*watches trailer*

... heh. Okay, this doesn't actually look half bad. I think it's a good idea to go for CGI completely (apparently). Now the crucial question is: how do the humans look? Badly rendered humans always make movies look lame. The turtles definitely are looking good. I think the old franchise was really ailing from the badly dressed rubbersuit guys. It always made the turtles look so bulky and... er... non-ninja-y. From the looks of this, they've definitely tried to give them the fit, muscular built of fighters now. Rawr... I can see a whole new furry fandom emerging from that. Sabby will be so pleased... hehehe.

One thing that's always bothered me about the turtles though was that they just don't look like turtles! Their faces make them look like frogs or something. Turtles don't look like that at all!

Hahaha, ten bucks say that the guy dropping into the trashcan at the end was Michelangel! Can't see the color of their respective bandanas (or whatcha call them), but that's gotta be him...! hehehe...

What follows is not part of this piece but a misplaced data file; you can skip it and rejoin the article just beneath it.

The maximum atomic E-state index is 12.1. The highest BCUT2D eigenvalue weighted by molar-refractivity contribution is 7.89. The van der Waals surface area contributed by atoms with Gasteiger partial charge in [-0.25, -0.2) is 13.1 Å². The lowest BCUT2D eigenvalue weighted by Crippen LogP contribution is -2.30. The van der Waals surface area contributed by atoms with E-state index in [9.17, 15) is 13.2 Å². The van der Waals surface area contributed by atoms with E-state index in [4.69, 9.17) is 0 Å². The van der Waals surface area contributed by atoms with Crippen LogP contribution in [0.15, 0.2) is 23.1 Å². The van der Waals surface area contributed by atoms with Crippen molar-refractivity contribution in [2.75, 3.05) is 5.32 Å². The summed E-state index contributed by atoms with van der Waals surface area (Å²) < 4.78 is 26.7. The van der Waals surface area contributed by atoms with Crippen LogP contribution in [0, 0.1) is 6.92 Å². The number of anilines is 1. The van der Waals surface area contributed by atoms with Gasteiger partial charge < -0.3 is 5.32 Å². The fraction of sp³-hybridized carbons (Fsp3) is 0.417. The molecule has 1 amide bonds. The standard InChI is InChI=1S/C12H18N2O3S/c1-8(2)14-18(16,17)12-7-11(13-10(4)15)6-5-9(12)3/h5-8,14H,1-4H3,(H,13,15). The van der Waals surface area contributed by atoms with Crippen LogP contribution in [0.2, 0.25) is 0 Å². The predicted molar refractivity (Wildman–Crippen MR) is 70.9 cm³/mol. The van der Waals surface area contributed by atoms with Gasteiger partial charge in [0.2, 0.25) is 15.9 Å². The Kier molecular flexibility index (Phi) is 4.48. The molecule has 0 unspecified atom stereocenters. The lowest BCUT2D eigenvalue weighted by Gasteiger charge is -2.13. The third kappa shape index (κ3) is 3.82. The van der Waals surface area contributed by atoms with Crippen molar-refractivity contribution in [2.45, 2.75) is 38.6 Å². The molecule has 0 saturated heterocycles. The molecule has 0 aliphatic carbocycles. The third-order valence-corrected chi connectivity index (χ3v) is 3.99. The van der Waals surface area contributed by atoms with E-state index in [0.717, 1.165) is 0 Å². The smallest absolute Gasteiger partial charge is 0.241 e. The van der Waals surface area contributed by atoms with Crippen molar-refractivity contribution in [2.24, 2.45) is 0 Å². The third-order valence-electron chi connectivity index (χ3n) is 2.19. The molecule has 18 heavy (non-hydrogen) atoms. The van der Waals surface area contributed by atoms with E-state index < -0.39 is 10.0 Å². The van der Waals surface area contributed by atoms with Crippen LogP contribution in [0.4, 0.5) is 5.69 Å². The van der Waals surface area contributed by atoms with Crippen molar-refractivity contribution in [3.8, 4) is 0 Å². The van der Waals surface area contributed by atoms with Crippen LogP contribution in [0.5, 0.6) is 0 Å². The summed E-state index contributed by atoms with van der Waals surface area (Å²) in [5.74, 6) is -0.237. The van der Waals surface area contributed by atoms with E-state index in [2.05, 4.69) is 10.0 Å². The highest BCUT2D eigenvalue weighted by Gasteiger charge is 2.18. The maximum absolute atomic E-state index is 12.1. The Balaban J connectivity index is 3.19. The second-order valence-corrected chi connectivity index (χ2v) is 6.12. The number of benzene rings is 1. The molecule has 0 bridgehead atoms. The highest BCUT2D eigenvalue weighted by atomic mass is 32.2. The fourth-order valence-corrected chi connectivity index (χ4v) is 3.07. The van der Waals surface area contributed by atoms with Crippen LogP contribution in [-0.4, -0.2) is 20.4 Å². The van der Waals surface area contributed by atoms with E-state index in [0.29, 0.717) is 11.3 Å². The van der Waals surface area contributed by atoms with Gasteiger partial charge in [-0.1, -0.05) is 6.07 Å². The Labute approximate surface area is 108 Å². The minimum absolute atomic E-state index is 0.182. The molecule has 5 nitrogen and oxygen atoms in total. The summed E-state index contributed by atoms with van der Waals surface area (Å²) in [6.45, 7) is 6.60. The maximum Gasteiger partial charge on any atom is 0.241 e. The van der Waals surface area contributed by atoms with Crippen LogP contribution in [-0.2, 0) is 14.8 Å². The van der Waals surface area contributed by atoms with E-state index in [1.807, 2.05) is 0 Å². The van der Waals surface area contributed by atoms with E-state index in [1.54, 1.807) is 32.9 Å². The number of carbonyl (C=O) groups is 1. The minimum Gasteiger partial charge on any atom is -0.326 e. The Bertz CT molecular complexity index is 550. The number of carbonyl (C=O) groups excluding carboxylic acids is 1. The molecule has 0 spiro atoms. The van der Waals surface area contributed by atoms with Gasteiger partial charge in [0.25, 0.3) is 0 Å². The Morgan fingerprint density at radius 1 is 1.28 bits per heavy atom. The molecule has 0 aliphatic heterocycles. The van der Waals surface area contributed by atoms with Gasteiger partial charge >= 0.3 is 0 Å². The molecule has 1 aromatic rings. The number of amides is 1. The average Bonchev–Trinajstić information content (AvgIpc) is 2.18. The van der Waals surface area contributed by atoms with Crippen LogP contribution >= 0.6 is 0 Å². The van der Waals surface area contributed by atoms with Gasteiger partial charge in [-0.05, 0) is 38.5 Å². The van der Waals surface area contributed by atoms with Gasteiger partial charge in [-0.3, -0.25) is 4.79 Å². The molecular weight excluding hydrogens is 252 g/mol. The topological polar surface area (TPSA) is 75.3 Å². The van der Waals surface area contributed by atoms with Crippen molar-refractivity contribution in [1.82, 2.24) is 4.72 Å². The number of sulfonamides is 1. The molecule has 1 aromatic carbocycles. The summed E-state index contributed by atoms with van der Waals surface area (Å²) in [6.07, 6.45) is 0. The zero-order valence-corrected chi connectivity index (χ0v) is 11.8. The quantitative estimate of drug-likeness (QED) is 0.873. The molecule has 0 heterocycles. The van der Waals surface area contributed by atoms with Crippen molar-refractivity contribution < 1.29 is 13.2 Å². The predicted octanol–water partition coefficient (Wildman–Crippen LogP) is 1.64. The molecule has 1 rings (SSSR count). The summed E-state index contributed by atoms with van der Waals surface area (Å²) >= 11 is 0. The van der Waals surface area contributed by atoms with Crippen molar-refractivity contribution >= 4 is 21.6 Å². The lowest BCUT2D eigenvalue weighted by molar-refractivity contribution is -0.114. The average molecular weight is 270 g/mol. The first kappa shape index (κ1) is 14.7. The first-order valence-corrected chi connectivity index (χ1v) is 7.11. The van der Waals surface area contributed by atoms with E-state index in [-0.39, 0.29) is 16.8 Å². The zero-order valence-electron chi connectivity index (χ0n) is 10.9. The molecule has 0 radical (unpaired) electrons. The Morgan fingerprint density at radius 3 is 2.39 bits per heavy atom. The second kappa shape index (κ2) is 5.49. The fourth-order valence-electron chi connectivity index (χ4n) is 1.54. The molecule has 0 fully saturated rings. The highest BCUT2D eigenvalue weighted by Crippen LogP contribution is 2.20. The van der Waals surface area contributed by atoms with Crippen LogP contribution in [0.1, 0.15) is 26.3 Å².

Seriously... what were they thinking? I didn't see that one coming. Then again, who am I kidding?!? Look at me, I still know all their names. I think people in my generation will get all giddy about this since they've grown up with the TMNT and will remember. And why shouldn't kids of this generation get drawn in by its appeal once again? Oy vey... just think of all the merchandising possibilities. Well this is going to be very interesting...

P.S.: The icon has nothing to do with the post. I just wanted to finally use it!


silversolitaire: (Default)

February 2009